The Senate Banking Committee approved President Donald Trump’s pick to run the Federal Deposit Insurance Corporation.
The committee’s voice vote Feb. 8 sends the nomination of Jelena McWilliams to the full Senate for final vetting. Sen. Elizabeth Warren (D-Mass.) was the only member to express opposition to advancing the nomination.
McWilliams said during her confirmation hearing Jan. 23 that she would move quickly to review applications for industrial loan company charters, while avoiding taking a position on whether to relax leverage ratios that led to higher capital levels at big banks.
McWilliams, the chief legal officer at Fifth Third Bancorp, didn’t reveal much about her views on Wall Street oversight during the hearing, instead focusing on regulatory relief for community banks.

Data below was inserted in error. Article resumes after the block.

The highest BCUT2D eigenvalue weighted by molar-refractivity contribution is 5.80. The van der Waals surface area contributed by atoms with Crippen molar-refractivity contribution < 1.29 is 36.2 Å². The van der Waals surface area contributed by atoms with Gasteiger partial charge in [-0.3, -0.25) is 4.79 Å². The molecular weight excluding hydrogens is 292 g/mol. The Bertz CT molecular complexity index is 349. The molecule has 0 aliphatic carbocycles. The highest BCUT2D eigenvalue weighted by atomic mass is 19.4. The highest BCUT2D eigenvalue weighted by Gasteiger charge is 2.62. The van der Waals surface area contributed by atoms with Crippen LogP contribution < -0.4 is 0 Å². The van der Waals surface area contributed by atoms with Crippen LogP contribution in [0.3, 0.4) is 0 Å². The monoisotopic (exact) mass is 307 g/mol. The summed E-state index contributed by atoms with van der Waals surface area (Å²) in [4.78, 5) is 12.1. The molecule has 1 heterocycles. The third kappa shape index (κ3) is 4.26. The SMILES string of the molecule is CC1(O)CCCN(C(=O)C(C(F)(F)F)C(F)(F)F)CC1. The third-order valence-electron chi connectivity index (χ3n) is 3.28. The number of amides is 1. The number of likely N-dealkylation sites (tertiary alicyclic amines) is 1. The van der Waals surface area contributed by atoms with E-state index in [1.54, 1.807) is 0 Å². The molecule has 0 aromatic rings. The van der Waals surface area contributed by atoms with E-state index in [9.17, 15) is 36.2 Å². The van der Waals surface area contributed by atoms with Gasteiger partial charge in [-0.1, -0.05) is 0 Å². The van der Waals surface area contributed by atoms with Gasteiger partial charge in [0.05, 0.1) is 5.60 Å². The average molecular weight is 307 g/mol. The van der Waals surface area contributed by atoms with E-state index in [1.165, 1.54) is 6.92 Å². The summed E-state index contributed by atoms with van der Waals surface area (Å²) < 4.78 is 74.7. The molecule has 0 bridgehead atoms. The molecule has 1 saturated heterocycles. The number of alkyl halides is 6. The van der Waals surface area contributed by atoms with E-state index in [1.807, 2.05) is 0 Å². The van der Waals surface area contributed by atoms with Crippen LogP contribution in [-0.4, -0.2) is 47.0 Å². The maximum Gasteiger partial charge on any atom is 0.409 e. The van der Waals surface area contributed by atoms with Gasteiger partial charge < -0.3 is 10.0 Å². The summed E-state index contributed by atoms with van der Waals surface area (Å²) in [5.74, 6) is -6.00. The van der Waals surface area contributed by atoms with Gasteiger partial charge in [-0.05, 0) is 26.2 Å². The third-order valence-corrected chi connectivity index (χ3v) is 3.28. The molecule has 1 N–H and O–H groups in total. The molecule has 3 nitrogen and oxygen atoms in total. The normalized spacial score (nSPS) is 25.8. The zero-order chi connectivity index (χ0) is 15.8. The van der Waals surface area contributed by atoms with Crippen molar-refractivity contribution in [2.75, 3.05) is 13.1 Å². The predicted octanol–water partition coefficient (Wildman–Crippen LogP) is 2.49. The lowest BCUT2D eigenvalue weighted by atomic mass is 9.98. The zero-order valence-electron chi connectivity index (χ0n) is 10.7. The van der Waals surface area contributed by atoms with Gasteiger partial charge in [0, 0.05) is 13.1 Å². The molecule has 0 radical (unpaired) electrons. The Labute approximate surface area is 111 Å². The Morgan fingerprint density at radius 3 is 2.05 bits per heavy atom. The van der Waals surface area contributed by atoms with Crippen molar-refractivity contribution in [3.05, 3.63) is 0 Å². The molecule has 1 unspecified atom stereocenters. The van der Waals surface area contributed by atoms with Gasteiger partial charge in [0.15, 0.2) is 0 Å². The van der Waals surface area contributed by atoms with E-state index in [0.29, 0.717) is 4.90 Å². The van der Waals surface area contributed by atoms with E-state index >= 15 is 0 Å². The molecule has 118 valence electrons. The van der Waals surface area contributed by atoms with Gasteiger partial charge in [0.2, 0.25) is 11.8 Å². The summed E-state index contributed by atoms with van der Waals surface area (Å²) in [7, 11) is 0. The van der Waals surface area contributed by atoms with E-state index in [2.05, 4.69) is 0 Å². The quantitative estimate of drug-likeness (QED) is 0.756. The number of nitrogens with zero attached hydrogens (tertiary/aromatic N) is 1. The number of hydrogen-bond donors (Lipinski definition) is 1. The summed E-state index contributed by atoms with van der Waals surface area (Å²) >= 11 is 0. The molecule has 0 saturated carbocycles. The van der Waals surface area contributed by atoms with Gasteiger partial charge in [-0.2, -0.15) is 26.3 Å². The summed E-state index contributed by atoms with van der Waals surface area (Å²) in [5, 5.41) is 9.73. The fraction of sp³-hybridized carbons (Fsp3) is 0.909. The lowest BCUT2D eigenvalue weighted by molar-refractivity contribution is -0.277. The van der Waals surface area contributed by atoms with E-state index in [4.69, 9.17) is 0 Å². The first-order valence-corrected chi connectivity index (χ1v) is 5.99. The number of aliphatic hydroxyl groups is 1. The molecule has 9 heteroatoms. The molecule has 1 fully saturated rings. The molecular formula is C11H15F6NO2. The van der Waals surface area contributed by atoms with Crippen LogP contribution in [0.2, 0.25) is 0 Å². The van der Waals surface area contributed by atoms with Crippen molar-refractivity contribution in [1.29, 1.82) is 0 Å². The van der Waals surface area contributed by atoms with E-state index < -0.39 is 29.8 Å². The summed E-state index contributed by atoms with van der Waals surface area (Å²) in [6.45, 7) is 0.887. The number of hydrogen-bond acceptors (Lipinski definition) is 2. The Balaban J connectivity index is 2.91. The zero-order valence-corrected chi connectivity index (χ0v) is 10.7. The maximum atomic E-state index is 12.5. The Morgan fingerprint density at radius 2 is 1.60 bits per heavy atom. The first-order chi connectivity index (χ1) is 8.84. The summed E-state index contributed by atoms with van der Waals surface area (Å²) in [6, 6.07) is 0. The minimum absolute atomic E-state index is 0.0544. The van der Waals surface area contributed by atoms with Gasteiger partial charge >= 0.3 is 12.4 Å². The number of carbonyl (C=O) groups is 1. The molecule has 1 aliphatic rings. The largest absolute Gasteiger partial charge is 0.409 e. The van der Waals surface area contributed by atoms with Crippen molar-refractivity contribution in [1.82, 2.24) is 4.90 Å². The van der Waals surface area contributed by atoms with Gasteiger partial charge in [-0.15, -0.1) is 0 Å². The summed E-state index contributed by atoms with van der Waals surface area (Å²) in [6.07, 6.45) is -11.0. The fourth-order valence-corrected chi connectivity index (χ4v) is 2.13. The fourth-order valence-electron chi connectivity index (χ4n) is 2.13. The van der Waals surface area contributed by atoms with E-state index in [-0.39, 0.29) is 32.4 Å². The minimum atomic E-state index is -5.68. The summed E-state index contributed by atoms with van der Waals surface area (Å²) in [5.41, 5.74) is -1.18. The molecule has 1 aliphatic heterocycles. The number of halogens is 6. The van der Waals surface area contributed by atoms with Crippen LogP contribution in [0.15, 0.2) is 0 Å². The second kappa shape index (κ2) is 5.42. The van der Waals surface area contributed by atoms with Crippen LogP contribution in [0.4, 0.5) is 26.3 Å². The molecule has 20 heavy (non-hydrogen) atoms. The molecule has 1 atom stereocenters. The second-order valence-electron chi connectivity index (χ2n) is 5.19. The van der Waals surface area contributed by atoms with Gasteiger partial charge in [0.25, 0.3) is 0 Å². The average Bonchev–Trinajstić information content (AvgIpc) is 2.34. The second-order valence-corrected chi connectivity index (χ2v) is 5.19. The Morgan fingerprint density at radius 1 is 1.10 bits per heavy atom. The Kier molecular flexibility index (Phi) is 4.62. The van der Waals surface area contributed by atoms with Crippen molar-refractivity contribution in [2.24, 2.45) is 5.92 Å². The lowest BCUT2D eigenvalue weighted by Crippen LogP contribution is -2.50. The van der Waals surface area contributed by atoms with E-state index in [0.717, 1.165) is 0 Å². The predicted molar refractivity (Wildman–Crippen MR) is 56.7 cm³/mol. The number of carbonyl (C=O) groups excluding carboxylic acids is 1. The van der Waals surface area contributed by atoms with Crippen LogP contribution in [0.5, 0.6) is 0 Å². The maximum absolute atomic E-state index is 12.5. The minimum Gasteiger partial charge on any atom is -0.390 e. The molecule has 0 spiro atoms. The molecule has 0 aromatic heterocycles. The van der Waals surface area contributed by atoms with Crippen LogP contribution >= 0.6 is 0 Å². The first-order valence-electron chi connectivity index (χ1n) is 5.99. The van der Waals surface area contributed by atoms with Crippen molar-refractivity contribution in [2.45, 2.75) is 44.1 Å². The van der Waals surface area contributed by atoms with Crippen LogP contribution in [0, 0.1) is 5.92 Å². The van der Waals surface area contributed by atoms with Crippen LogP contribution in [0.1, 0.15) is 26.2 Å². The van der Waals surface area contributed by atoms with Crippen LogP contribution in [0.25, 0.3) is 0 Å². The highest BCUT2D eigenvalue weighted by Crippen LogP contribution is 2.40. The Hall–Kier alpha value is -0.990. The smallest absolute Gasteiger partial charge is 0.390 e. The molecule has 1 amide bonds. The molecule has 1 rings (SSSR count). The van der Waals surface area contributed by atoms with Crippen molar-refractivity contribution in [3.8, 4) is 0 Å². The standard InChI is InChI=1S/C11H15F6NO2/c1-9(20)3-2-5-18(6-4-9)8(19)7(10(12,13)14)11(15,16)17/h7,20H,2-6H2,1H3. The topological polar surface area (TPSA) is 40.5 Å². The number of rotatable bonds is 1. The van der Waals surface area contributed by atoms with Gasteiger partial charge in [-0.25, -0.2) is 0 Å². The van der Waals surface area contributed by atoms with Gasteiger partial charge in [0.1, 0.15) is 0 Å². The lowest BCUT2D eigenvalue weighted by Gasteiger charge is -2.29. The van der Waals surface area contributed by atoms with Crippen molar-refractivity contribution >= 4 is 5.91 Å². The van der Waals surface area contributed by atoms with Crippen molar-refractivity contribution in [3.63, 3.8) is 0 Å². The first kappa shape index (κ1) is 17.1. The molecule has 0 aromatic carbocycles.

One issue McWilliams would face as head of the FDIC is providing relief for small banks from Volcker Rule trading restrictions. The Trump financial regulation team is expected to address the rule in 2018, with the intent to lighten the compliance burden on banks with less than $10 billion in assets.
McWilliams would replace Martin Gruenberg as chair of the FDIC, one of three federal regulators of banks. The agency maintains an insurance fund that protects bank deposits up to $250,000.
Trump has already filled the leadership positions at the other two banking agencies, with Joseph Otting serving as comptroller of the currency and Jerome Powell as Fed chair.
Before Fifth Third, McWilliams was a former chief counsel for Republicans on the Senate Banking Committee and also worked at the Federal Reserve.
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